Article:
By Mark Steggles, Senior Associate. Contact Thomson Snell and Passmore 01892 510000.
The new law making squatting in residential buildings a criminal offence is now a year old and has generated mixed results. The law does not extend to commercial properties but the lobbying for it to do so is growing.
A key objective of the Legal Aid, Sentencing and Punishment of Offenders Act 2012 was to speed up recovery of possession, without the need for owners to have to issue civil proceedings to evict the squatters with all the stress and expense that can follow. The sanctions for squatting in a residential building are a maximum prison sentence of up to six months and a maximum fine of £5000 or both.
The results have been mixed. Families who return from holidays to find squatters in occupation have benefitted from the new law, although those types of cases were always rare. To commit a criminal offence, the person must have entered the property as a trespasser and know, or ought to have known, that they were a trespasser. The new law has helped but unless the squatters are caught in the act of breaking and entering the police can still be reluctant to get involved in all but the most clear cut situations.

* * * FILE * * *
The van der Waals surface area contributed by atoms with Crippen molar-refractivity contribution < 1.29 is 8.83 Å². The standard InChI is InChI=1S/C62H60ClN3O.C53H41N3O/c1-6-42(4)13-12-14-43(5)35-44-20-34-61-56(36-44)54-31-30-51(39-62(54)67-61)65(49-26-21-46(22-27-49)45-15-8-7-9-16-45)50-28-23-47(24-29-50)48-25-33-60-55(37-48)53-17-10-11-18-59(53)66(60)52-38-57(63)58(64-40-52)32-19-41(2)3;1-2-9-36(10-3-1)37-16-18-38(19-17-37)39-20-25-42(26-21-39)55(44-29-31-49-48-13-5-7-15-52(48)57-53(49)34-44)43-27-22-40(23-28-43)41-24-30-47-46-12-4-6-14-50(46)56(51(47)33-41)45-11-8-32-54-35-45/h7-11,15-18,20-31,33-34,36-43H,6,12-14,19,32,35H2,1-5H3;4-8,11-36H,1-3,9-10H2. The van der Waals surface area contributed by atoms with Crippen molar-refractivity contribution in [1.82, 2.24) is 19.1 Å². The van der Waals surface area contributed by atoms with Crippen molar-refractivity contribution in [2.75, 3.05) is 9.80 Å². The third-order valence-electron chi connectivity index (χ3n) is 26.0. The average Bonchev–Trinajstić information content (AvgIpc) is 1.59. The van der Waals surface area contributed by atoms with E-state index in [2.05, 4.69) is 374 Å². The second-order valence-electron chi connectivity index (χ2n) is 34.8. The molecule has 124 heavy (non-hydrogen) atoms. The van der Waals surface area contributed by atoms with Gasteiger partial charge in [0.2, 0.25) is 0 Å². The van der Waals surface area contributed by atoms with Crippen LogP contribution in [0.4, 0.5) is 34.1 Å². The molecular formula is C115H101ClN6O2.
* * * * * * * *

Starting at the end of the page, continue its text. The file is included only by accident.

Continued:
However, the threat of criminal prosecution is a deterrent and the increasing numbers of empty commercial properties make an attractive alternative for squatters. Two recent high profile cases concerning properties in Lambeth have highlighted the growing problem. In those cases, the property owners were left with high eviction costs to remove the squatters and large repair bills to put right the damage caused by them.
The Justice Secretary has indicated that he is “sympathetic to the problem” but there are no signs that an extension of the law is imminent leaving commercial property owners no choice but to use the civil courts to evict squatters. Therefore, if commercial premises are empty, appropriate steps should be taken to ensure that sufficient security is in place and that there are routine patrols to minimise the risk of the property being targeted.